Dr. Jayant Nirmalkar is SERB-National Postdoctoral Fellow in Indian Institute of Science Education and Research, Bhopal, Madhya Pradesh. He is involved in studying the characteristics and dynamics of ambient Secondary Organic Aerosol using multipronged approaches. He is also involved in generating region specific source profiles over central India for apportioning their emission sources using receptor models. Earlier, his research was focussed on source specific carbonaceous molecules in aerosols present in the atmosphere.
Find him on Google Scholar .
In 2017, Dr. Nirmalkar was awarded the SERB Postdoctoral Fellowship (details about the fellowship). I met with him at the European Aerosol Conference 2017, and learnt more about his work. Here is a short Q and A:
How did you decide to work on air pollution?
India is at the nethermost of the charts when we talk about goodness and cleanness of air. The foulest forms of air pollutions are often found in virtually all Indian cities. The air pollution and the resultant air quality can be attributed to emissions from transportation, industrial and domestic activities. The air quality has been, therefore, an issue of social concern in the backdrop of various developmental activities. Before the introduction of air quality regulations, the use of air pollution control technology was to satisfy the requirements of good engineering practice. At present the purpose of applying and/or developing a control technology is to meet ambient air quality standards and other source related regulations. A control technology can only be applied to a controllable source. Further, to control air pollution, source correction is better than the cure it into the atmosphere. Therefore, it is necessary to understand the India specific source characteristics and regulating factors for dynamics of atmospheric aerosol. These are main challenges in India which motivates me to bring it as a work area for research.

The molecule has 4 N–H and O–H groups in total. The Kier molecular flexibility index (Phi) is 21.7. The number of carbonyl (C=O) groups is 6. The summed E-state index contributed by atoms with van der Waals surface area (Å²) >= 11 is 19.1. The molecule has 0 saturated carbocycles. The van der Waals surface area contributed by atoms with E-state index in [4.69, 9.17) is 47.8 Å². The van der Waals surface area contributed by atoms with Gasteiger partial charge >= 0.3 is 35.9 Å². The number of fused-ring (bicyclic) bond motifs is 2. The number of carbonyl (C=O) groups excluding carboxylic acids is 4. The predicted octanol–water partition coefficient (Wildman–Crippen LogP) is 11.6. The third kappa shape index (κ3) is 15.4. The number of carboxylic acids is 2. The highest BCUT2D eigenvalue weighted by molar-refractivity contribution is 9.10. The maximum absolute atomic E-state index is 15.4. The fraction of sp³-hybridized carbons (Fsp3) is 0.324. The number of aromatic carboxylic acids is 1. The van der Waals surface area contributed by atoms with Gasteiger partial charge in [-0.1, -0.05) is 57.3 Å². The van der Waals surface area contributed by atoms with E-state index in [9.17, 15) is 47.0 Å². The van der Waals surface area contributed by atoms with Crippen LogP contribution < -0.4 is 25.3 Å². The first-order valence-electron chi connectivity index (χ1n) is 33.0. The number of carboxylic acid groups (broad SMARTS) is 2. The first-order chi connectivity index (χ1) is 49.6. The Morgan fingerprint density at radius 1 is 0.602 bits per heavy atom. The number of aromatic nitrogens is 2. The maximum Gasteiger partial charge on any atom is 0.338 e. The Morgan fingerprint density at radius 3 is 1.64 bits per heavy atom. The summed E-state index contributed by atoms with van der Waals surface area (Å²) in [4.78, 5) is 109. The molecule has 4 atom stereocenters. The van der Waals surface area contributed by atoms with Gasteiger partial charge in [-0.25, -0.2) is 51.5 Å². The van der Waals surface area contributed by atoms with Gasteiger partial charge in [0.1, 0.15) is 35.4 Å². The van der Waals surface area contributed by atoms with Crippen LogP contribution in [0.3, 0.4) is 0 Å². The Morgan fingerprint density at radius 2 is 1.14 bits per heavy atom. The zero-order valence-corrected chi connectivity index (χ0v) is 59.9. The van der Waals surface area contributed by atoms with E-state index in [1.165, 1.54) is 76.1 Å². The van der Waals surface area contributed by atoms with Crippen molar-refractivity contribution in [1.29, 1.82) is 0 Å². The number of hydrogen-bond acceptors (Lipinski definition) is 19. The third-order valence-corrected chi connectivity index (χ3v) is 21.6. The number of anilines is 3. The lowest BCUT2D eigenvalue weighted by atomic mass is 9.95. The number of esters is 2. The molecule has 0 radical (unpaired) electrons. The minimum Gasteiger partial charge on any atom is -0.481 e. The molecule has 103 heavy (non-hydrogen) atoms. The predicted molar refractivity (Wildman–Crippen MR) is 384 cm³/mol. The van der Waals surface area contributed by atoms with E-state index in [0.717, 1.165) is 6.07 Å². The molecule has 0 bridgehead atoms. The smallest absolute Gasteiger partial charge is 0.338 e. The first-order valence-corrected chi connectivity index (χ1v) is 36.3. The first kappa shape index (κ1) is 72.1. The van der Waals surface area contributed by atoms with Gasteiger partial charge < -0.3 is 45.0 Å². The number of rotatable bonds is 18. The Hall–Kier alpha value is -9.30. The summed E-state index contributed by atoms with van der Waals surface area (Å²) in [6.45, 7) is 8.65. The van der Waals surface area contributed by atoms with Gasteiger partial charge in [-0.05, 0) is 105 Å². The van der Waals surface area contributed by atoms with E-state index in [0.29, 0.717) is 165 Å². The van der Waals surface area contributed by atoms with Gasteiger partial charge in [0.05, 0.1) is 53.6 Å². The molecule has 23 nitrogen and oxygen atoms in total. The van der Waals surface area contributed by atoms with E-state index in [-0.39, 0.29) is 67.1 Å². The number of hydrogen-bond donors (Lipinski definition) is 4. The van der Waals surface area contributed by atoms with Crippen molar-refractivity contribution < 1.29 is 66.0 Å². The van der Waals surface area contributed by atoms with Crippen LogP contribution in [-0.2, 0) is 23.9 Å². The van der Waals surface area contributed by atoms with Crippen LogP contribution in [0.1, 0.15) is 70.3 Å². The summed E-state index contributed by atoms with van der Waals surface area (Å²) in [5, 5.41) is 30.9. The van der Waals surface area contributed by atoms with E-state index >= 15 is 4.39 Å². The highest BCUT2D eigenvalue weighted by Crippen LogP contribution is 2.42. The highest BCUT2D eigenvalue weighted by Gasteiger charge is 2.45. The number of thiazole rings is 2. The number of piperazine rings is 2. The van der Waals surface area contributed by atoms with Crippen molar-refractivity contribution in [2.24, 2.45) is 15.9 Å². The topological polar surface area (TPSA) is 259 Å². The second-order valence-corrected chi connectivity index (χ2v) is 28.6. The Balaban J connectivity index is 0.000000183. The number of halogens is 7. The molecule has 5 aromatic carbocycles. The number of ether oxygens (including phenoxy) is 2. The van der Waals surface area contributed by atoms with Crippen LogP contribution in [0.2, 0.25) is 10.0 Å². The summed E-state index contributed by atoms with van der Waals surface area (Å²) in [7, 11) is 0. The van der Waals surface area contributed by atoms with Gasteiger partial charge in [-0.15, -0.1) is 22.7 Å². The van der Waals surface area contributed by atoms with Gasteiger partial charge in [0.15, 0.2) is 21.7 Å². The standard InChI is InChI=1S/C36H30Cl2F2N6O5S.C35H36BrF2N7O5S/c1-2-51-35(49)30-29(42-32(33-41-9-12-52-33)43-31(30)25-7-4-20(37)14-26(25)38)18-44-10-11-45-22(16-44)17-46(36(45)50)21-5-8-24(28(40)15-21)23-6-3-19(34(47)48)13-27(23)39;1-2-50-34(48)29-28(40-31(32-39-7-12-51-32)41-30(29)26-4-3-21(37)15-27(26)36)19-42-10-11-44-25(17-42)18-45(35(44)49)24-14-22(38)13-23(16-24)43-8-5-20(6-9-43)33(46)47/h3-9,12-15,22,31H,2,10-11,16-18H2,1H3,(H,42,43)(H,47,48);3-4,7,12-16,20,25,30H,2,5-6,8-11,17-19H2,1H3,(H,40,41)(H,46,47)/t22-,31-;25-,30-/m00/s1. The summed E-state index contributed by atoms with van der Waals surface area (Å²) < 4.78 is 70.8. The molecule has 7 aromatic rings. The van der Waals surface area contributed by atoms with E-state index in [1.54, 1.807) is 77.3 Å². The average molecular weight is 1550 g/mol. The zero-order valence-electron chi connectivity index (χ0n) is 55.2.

What is your SERB project focused on?
Characterization of Secondary Organic Aerosols (SOA) using multi-pronged Approach. SOA is formed from the atmospheric oxidation of gas-phase organic compounds leading to the formation of particle mass. SOA accounts for a significant fraction of atmospheric aerosol and a detailed knowledge of formation, properties and transformation of SOA is therefore required to assess its impact on atmospheric processes, climate change and human health. The chemical and physical processes associated with SOA formation are complex and varied, and despite considerable progress in recent years, a quantitative and predictive understanding of SOA formation does not exist and therefore represents a major research challenge in atmospheric science. These studies will provide a better insight into the sources and formation processes that influence the SOA production and temporal distribution. As far as we are aware, this will be one of the most comprehensive studies of ambient SOA at a molecular level in the suburban site of central India. Our work adds to the increasing database on the chemical characterization of SOA in the atmosphere.